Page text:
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Shifting Gears: Aberdonians Increasingly Embrace Active Travel

Walking and Cycling Becoming Preferred Modes of Travel in Granite City


By Kirsten Koss

Photo Credit: Murillo de Paula via Unsplash

More Aberdonians than ever before are opting to travel by foot, walk, and wheel. 

In its second Aberdeen edition, the latest edition of the Sustrans Walking and Cycling Index report published earlier this month has revealed that more than a fifth of residents are opting to drive less with 50% of Aberdonians choosing to ‘walk or wheel’ more, with 47% reporting a desire to cycle more.

In the report’s foreword, Ian Yuill, co-leader of Aberdeen City Council noted the changing attitudes to getting around in the city, and he listed a number of initiatives that have helped to foster a changing travel landscape, including the recent introduction of the Big issue eBike scheme, which brought 213 bikes to over 58 spots in the city.


Noting the council’s approach to improving cycling infrastructure in the city, Councillor Yuill shared the five goals that have underpinned the council’s cycling strategy, including maximising the role of cycling for short journeys; developing safe, convenient infrastructure, increasing cycling for leisure, tourism and recreation; integrating policies for cycling across council strategies; and setting policies which contribute to meeting cycling targets.


The foreword by Yuill also details the council’s plans going forward, which will include major projects in the city centre, as well as the hotly anticipated ‘Beach Masterplan’ which are set to include a revamped beach area, a new pier, more green space, and a new stadium for Aberdeen Football Club. 

Speaking of the report, Councillor Yuill said: “The Council welcomes the report which provides key insights which emphasise the importance of continuing to deliver on improving walking, cycling, and wheeling opportunities for everyone.


“One of the benefits of living in a city the size of Aberdeen is the wide range of active travel options that are available. Walking, wheeling, and cycling are a real alternative to the car for many people, especially for short journeys and the Council wants to help more people walk, cycle or wheel around.”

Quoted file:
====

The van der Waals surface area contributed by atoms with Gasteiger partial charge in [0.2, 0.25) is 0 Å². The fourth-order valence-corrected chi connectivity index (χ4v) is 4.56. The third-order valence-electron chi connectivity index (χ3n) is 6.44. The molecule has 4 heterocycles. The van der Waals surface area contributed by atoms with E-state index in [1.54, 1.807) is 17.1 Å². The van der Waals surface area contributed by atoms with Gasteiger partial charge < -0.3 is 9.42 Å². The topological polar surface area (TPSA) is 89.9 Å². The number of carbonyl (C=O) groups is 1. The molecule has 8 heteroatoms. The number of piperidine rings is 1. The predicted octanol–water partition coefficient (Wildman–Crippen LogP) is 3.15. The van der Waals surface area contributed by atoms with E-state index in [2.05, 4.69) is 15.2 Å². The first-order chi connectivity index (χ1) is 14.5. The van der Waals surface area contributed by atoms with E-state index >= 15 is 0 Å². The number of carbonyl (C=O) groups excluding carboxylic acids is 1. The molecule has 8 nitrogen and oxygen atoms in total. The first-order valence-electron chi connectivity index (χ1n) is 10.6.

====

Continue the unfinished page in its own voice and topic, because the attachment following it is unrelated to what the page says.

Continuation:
While the report noted some position changes, it cites the impact of the coronavirus pandemic as a reason behind a slight increase in the number of residents reporting travelling five or more days per week by car, from 41% in 2021, to 44% in 2023. 


Despite significant progress being made in making travel options more sustainable in the city, with the number of traffic-free cycle lanes increasing from 33 miles in 2021, to 36 miles, the report highlights inconsistencies in those groups choosing to walk or wheel to work.

33% of those surveyed in skilled manual work reporting walking or wheeling to work at least five days a week, with more than 55% of those working in high and middle level management, administrative and professional jobs cycling to work


Additionally, while the council notes that 71% of residents think that the city is a good place to wheel or walk, a closer look at the report reveals that this is a 10% decrease from 81% in 2021. The report shows this has impacted upon manual workers the most, with only 55% of manual workers believing it is safe to walk or wheel in their local area. 


Positively, the report shows an appetite for walking and cycling to work, something which is reiterated by Karen McGregor, the Director of Sustrans Scotland. Speaking to Aberdeen City Council, McGregor said:


“The latest Index results show that Aberdeen City Council has the backing of the public to build on the work it has already started to make it easier for people to walk, wheel and cycle to get around.”


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